In fact, I have experienced this sense of harmony (or disharmony) even in empty spaces. For example, a few years ago when we were looking for a house to purchase, many times we would walk into an empty house for sale and just upon entering the house I would immediately ‘know’ whether or not I would even consider the house any further. Spaces, even empty spaces have their auras, sort of like an energy around them.

Personally speaking, how I feel in a particular space generally figures as one of the main criteria for deciding how much time I want to spend there. This could be a richly decorated home of a relative or a humble half-demolished temple in a village I am only visiting for an afternoon. I have experienced a discomforting sense of disharmony at a five-star hotel and felt a deeply calming sense of joy at an almost decrepit building that serves as a guest house.

This feeling or perception of order or disorder, a sense of harmony or chaos, is not about the physical appearance — the size of the space, the form, placement and outer charm and prettiness of objects or furniture in the space — though these things may be part of it. But only a very small part. The bigger part is about what the space makes one feel inwardly.

What is it that makes one space feel harmoniously beautiful, even though it may be very simply arranged with most inexpensive objects? And what makes another space, sometimes even the best-designed space, furnished with most expensive ‘designer’ furniture and object d’art, feel jarring, out of order almost?

Is it the aura of the person who lives, works, moves in the space? Or the aura of the person who looks after the space, its cleaning, upkeep, etc? Is it something about the way in which things are arranged in the space? Or the consciousness of the space itself, the consciousness hidden in everything that is there in the space?

Or is it the state of the mind of the person walking into the space? The sense of harmony he or she brings to the space?

It is perhaps everything, each of these things. And more.

It takes an artist to make a space harmoniously beautiful.

“If you ask me, I believe that all those who produce something artistic are artists! A word depends upon the way it is used, upon what one puts into it. One may put into it all that one wants. For instance, in Japan there are gardeners who spend their time correcting the forms of trees so that in the landscape they make a beautiful picture. By all kinds of trimmings, props, etc. they adjust the forms of trees. They give them special forms so that each form may be just what is needed in the landscape. A tree is planted in a garden at the spot where it is needed and moreover, it is given the form that’s required for it to go well with the whole set-up. And they succeed in doing wonderful things. You have but to take a photograph of the garden, it is a real picture, it is so good. Well, I certainly call the man an artist. One may call him a gardener but he is an artist….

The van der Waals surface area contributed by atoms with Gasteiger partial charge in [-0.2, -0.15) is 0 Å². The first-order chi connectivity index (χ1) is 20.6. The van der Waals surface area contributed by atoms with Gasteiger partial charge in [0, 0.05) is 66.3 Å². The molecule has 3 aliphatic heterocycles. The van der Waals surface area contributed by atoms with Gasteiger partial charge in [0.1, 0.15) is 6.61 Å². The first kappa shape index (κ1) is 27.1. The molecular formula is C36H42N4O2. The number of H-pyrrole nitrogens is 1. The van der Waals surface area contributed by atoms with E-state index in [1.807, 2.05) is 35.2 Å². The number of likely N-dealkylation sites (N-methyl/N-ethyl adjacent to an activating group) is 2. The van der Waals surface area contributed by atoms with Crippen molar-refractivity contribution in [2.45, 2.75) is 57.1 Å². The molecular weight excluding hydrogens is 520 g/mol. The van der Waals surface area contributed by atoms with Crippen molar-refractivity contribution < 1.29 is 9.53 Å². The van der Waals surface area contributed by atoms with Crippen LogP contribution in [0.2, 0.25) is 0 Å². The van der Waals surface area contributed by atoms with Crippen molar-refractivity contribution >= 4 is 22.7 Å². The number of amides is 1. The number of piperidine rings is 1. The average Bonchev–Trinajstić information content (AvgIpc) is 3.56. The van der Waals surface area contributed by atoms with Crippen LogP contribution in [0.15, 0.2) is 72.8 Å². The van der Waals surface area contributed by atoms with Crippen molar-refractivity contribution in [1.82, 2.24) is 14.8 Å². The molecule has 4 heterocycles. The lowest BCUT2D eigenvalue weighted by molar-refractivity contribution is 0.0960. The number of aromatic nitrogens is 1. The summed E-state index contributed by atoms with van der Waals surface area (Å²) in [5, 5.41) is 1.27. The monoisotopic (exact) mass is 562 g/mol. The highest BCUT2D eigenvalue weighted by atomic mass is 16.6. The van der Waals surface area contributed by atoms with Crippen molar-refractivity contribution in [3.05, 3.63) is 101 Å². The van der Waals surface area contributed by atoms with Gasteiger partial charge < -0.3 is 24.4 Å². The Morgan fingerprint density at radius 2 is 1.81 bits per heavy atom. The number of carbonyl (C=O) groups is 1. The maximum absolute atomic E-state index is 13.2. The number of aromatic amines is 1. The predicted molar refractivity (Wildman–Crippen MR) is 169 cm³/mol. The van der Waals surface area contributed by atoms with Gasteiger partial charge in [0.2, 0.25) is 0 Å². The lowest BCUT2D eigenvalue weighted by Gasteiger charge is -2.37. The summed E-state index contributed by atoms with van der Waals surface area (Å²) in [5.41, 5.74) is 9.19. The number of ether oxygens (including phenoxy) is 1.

“All those who have a sure and developed sense of harmony in all its forms, and the harmony of all the forms among themselves, are necessarily artists, whatever may be the type of their production.” 

 – The Mother, CWM, Vol 8, p. 324 (emphasis added)

It perhaps takes an artist to ‘know’ a space. To feel a space. To experience the harmony.

But what is this sense of harmony? Can it only be felt? Can we grow in our sense of harmony? Of perceiving? Of creating harmony? In our spaces, outer and inner?

Maybe in some other moment of grace, sitting by the window in front of the garden view, when my mind is in a state of harmony I shall be blessed with an insight into some of these questions.

The article was first published on the author’s blog and later contributed to LWP.

See also: Remembering Annapurna

Details of the Infinite

by Beloo Mehra

 

The intricately carved pillars lead you into the chamber of Beauty and Divinity. Beauty in Divinity; Divinity in Beauty.

 

 

Your eyes want to linger on the details of the pillars, take in every piece of carving and beauty. At the same time the inner quietude pulls you in.

 

 

Your footsteps slowly take you in, quietly, with a sense of awe and quiet anticipation. No rush, no hurrying through, you just walk through the space slowly, purposefully or with no purpose at all but just to experience the majesty and glory that is all around you.

 

 

Or you don’t walk at all. You just stand still. Quietly, in silence, you just stay there. For as long as you must. For as long as you hear the poetry of those stones, the music in that silent space.

The experience is not merely an aesthetic one, for that would last only as long as you are in the physical presence of the art. This is also not only your mind’s or heart’s journey back into the glorious past of India of thousands of years ago when thousands of Sun-worshippers would have gathered in this temple dedicated to Lord Surya, the Sun God.

This is more than that.

This is a journey within. A journey into the chambers of the inner you where you want the Light of the Sun God to shine, into all those corners from where you want those pesky little darknesses to be gone. A journey that gradually leads you to a bright and vast openness, that makes you, the inner you, more receptive to the new Light that must fill those spaces within.

 

 

It is in this aspiration and appeal to the Infinite that all details find their rightful place and purpose. You begin to know intuitively why and how the detailed abundance of the majestically carved pillars and the intricately elaborate gateway are steps to experiencing the sublime beauty of the divinity within, and also the divinity of beauty within.

A certain type of critical mind, which often fails to see the inner significance of what the outer eye meets, looks at the profusion of artistic detail on the ancient Indian temple walls, gateways and pillars, on the hallways of old palaces and other buildings and asks – why is everything so crowded, why is every little space filled up, where is the blank space, how can one take it all in?

But to an Indian heart and mind,

 

And long after you come back, the beauty of that experience still lingers within, quietly and often without your awareness. It is not really a memory, maybe something more, something subtler. It is a vibration, perhaps. And you know what you need to do to re-experience that vibration.

You just need to go back, no not to the physical space, but that space within where you first felt that touch of delight. You sit quietly and go to that space and recall it.

And the words begin to resonate –

As the Infinite fills every inch of space…

…with the stirring of life and energy…

…because it is the Infinite…

These words reverberate inside, quietly. You let them. You stay in gratitude for that experience, for that vibration.

 

 

Images are of the Sun Temple at Modhera, Gujarat, India.
All photographs by Suhas Mehra. Please do not reproduce or copy without permission.
The article first appeared on Beloo Mehra’s blog.